Think Solar

There is only one renewable energy source capable of providing the power this planet needs on a scale that will meaningfully reduce CO2 emissions over the coming century: Solar power.

To many, this statement may seem a bit out-of-step with current market trends. The current rage is of course wind power. Companies across the globe have proven that wind turbines can deliver energy at a cost competitive to fossil fuels, providing a nice supplement of green energy to the power grid.

But here’s the problem with wind power: Current global energy consumption is about 15 terawatts (TW) annually and growing. But scientists estimate that the maximum practical electrical generation potential of wind for the entire planet is just 2-4 TW. Moreover—at 1.5 megawatts per windmill—you would need a whole lot of windmills to get anywhere close to that amount of capacity.

To put it in perspective, to meet just one fifth of our current global energy demand, we would literally need to have turbines covering 27% of the planet’s land area. If you think about that for a second, it’s actually quite a frightening concept. No matter where you went, you would see windmills, transforming them into a serious eye sore. So, windmills are great, but they will always be a secondary source of our planet’s energy needs.

All other renewables—hydroelectric, geothermal, ocean (tides), biomass—suffer similar constraints, with the exception of solar. Our planet receives 1.2×105 TW of solar energy annually (an astronomical figure). Practically, we can only use about 600 TW of it, but that is still 40 times global energy consumption—plenty. Moreover, we wouldn’t have to cover the entire planet with solar panels to get it.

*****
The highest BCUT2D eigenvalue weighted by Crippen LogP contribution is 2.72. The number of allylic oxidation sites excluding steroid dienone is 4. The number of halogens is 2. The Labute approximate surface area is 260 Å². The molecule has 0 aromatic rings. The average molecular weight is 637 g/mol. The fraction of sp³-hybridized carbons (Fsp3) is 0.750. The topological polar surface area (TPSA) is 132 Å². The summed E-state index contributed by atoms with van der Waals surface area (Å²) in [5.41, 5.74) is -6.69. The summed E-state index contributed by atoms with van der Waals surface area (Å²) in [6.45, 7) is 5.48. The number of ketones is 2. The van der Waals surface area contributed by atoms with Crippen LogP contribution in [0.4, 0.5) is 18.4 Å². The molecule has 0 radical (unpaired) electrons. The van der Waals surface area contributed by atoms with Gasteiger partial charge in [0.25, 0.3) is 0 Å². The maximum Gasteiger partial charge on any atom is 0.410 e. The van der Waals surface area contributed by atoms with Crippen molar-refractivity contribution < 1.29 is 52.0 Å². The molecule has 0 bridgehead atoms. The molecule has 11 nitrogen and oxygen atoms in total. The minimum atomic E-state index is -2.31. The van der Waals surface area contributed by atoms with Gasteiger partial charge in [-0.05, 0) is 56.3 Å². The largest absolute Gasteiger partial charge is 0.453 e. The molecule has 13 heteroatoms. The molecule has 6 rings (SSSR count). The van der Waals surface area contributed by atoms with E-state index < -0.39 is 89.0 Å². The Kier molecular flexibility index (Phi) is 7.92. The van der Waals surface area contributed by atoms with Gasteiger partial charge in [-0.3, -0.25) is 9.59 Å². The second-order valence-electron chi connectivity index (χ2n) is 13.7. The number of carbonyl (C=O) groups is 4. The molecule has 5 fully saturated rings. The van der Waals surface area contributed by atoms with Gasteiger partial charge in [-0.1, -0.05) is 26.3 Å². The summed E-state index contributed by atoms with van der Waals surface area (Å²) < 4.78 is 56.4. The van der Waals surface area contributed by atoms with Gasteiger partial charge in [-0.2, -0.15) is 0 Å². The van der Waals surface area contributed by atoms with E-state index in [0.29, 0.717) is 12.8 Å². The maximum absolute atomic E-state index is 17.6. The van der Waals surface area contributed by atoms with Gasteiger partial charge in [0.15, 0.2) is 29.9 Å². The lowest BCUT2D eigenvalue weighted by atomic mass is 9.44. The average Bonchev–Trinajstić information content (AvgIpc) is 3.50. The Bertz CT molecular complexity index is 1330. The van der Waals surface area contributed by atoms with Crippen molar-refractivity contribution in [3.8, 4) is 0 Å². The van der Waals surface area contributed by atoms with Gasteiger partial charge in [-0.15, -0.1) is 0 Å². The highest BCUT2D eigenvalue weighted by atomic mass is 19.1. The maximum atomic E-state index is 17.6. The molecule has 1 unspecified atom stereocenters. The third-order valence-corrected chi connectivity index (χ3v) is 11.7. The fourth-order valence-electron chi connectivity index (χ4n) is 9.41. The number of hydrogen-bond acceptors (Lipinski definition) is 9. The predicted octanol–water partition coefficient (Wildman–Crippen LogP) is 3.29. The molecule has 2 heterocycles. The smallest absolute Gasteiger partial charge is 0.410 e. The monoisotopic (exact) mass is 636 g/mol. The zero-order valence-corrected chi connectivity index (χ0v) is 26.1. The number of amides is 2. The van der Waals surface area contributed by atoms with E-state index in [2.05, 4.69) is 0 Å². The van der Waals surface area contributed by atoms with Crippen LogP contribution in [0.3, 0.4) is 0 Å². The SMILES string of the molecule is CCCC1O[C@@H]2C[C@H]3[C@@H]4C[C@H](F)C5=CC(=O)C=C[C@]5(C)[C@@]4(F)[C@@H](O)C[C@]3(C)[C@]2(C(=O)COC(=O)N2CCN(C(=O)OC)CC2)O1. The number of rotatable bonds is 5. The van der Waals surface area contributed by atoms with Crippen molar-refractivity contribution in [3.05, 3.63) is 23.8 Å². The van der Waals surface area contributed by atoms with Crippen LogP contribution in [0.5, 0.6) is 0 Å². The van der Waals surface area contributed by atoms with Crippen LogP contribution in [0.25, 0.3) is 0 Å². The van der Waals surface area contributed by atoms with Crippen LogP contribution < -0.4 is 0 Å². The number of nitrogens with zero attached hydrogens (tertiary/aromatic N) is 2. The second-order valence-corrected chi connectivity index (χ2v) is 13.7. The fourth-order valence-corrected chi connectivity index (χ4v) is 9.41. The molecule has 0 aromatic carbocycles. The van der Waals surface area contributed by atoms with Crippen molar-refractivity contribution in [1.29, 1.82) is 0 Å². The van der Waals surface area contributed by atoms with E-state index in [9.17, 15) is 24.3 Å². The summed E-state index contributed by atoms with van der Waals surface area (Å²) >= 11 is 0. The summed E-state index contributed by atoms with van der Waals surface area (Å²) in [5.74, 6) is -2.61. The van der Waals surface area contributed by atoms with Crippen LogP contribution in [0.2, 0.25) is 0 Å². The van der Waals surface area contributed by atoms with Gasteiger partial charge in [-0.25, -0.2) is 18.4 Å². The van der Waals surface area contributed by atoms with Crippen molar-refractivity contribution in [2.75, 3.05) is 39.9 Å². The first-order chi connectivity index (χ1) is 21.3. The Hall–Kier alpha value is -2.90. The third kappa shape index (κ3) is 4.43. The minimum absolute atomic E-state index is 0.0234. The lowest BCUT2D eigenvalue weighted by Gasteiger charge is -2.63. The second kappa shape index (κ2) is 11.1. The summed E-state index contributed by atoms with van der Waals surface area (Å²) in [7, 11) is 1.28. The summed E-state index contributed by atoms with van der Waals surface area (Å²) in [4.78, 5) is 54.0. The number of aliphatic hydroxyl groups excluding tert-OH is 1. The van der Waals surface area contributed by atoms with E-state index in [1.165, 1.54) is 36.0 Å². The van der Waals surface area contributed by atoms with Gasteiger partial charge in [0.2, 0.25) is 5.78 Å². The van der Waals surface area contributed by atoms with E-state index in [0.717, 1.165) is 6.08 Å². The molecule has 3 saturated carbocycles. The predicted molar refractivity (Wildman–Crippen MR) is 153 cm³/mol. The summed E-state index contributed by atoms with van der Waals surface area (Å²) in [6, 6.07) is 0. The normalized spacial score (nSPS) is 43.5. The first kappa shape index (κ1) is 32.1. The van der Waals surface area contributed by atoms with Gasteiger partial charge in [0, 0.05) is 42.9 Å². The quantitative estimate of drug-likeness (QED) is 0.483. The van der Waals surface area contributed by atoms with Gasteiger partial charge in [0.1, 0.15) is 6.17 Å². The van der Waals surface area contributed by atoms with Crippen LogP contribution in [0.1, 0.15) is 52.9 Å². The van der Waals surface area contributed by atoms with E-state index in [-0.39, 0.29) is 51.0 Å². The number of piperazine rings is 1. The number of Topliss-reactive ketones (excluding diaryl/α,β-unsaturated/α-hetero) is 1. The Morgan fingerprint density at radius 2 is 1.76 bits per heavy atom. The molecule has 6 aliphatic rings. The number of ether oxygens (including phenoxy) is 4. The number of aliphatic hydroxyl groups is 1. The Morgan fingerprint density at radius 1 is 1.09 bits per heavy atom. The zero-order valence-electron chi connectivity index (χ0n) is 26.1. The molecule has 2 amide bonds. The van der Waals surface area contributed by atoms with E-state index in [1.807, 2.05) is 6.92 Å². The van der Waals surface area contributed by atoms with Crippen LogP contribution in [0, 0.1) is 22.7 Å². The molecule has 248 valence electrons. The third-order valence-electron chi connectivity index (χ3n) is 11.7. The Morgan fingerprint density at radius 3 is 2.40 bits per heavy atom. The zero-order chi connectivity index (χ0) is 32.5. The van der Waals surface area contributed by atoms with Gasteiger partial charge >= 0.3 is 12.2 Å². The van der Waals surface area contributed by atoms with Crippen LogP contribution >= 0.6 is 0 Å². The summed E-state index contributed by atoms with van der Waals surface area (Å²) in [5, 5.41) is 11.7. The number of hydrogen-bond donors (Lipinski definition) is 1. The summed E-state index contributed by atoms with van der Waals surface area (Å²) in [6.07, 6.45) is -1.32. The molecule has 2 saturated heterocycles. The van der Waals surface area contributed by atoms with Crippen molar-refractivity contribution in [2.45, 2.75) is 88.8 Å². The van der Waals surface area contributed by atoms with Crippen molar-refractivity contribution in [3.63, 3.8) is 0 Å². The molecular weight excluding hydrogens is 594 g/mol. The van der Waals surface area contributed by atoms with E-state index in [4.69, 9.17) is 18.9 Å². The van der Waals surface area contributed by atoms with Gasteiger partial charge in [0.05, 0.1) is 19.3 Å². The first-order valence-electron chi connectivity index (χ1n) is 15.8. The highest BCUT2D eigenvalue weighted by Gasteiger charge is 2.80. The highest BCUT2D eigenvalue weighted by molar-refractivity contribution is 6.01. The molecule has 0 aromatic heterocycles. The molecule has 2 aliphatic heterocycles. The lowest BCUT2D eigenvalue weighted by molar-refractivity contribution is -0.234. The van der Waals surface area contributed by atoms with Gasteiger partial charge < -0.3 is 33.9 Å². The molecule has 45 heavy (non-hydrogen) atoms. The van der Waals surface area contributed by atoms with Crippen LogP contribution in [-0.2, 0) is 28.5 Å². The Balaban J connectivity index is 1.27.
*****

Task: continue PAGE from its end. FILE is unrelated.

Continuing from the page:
The staggering amount solar energy the earth receives makes it too compelling an opportunity to ignore; over the next century someone is going to tap into solar in a big way, it’s just a matter of who and when.

Spotting this trend, the geniuses at Goldman Sachs have started buying up as much of sunny Southern California as they can get their hands on.

But while the value of California desert real-estate has already skyrocketed from USD 500 per acre to upwards of USD 10,000 per acre, the Tibetan Plateau—which combines high altitude and sunny skies—is a relatively untapped wilderness for solar prospectors.

Moreover, China is already an epicenter for solar technology. It is the largest consumer of solar power, with solar water heaters common across the country, and it is home to some of the largest global solar players, including famed Suntech. Because the industry is relatively immature, there will be many technological developments, new patents and acquisitions over the coming decade, and much of that activity will probably occur in China.

Goldman isn’t sitting back in China either; yesterday it was reported that Goldman has taken a major position in Himin Solar Energy Group, one of China’s largest solar players. Clearly the investment bank is betting on solar, but with so much sustainable energy out there, other people should take note and start getting a piece of the multi-trillion dollar pie.

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